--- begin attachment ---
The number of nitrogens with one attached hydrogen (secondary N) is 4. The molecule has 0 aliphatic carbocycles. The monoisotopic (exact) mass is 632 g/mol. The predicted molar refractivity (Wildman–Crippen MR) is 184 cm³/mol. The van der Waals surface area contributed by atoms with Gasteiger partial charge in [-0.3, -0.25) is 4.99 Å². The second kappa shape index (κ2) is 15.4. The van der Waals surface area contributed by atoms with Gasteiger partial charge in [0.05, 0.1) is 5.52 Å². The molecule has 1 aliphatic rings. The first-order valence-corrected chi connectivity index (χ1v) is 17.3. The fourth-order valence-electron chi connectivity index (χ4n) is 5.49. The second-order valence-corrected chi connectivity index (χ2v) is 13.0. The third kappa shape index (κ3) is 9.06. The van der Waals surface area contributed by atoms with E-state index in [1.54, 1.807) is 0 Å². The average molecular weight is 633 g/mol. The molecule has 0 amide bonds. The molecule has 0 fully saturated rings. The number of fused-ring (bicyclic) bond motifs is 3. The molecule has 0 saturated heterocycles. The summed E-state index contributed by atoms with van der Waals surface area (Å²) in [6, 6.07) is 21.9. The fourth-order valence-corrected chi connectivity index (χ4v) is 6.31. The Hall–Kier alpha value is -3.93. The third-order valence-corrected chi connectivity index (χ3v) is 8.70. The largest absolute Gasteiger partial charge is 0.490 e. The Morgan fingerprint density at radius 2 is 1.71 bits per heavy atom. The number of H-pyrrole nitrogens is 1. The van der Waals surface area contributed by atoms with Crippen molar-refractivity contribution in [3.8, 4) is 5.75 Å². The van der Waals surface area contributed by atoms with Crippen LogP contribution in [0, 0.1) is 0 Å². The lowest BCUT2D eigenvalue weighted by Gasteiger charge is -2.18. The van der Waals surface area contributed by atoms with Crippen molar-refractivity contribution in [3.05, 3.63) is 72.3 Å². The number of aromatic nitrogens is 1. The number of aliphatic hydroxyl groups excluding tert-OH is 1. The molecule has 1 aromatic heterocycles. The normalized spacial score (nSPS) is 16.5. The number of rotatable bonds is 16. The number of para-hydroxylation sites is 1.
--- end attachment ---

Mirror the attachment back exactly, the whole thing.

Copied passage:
The number of nitrogens with one attached hydrogen (secondary N) is 4. The molecule has 0 aliphatic carbocycles. The monoisotopic (exact) mass is 632 g/mol. The predicted molar refractivity (Wildman–Crippen MR) is 184 cm³/mol. The van der Waals surface area contributed by atoms with Gasteiger partial charge in [-0.3, -0.25) is 4.99 Å². The second kappa shape index (κ2) is 15.4. The van der Waals surface area contributed by atoms with Gasteiger partial charge in [0.05, 0.1) is 5.52 Å². The molecule has 1 aliphatic rings. The first-order valence-corrected chi connectivity index (χ1v) is 17.3. The fourth-order valence-electron chi connectivity index (χ4n) is 5.49. The second-order valence-corrected chi connectivity index (χ2v) is 13.0. The third kappa shape index (κ3) is 9.06. The van der Waals surface area contributed by atoms with E-state index in [1.54, 1.807) is 0 Å². The average molecular weight is 633 g/mol. The molecule has 0 amide bonds. The molecule has 0 fully saturated rings. The number of fused-ring (bicyclic) bond motifs is 3. The molecule has 0 saturated heterocycles. The summed E-state index contributed by atoms with van der Waals surface area (Å²) in [6, 6.07) is 21.9. The fourth-order valence-corrected chi connectivity index (χ4v) is 6.31. The Hall–Kier alpha value is -3.93. The third-order valence-corrected chi connectivity index (χ3v) is 8.70. The largest absolute Gasteiger partial charge is 0.490 e. The Morgan fingerprint density at radius 2 is 1.71 bits per heavy atom. The number of H-pyrrole nitrogens is 1. The van der Waals surface area contributed by atoms with Crippen molar-refractivity contribution in [3.8, 4) is 5.75 Å². The van der Waals surface area contributed by atoms with Crippen LogP contribution in [0, 0.1) is 0 Å². The lowest BCUT2D eigenvalue weighted by Gasteiger charge is -2.18. The van der Waals surface area contributed by atoms with Crippen molar-refractivity contribution in [3.05, 3.63) is 72.3 Å². The number of aromatic nitrogens is 1. The number of aliphatic hydroxyl groups excluding tert-OH is 1. The molecule has 1 aromatic heterocycles. The normalized spacial score (nSPS) is 16.5. The number of rotatable bonds is 16. The number of para-hydroxylation sites is 1.